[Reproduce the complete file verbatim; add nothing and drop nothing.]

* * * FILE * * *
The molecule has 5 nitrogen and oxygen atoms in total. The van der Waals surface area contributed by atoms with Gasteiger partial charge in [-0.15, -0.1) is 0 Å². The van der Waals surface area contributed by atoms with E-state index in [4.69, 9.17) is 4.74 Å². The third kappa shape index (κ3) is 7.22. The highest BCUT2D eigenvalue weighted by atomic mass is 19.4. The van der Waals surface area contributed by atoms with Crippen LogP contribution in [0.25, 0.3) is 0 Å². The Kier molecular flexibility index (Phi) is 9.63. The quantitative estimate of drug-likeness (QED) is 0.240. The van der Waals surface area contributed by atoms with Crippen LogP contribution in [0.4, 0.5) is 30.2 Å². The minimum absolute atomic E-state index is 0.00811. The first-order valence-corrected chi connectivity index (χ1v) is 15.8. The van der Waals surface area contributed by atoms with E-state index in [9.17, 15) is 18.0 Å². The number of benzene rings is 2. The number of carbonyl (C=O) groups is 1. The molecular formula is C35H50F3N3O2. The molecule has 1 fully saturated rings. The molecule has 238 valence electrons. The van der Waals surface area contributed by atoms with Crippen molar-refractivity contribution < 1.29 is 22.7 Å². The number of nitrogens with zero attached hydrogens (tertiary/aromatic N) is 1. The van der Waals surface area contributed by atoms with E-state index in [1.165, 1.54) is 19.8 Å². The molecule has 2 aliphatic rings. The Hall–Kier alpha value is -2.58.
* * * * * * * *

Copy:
The molecule has 5 nitrogen and oxygen atoms in total. The van der Waals surface area contributed by atoms with Gasteiger partial charge in [-0.15, -0.1) is 0 Å². The van der Waals surface area contributed by atoms with E-state index in [4.69, 9.17) is 4.74 Å². The third kappa shape index (κ3) is 7.22. The highest BCUT2D eigenvalue weighted by atomic mass is 19.4. The van der Waals surface area contributed by atoms with Crippen LogP contribution in [0.25, 0.3) is 0 Å². The Kier molecular flexibility index (Phi) is 9.63. The quantitative estimate of drug-likeness (QED) is 0.240. The van der Waals surface area contributed by atoms with Crippen LogP contribution in [0.4, 0.5) is 30.2 Å². The minimum absolute atomic E-state index is 0.00811. The first-order valence-corrected chi connectivity index (χ1v) is 15.8. The van der Waals surface area contributed by atoms with E-state index in [9.17, 15) is 18.0 Å². The number of benzene rings is 2. The number of carbonyl (C=O) groups is 1. The molecular formula is C35H50F3N3O2. The molecule has 1 fully saturated rings. The molecule has 238 valence electrons. The van der Waals surface area contributed by atoms with Crippen molar-refractivity contribution < 1.29 is 22.7 Å². The number of nitrogens with zero attached hydrogens (tertiary/aromatic N) is 1. The van der Waals surface area contributed by atoms with E-state index in [1.165, 1.54) is 19.8 Å². The molecule has 2 aliphatic rings. The Hall–Kier alpha value is -2.58.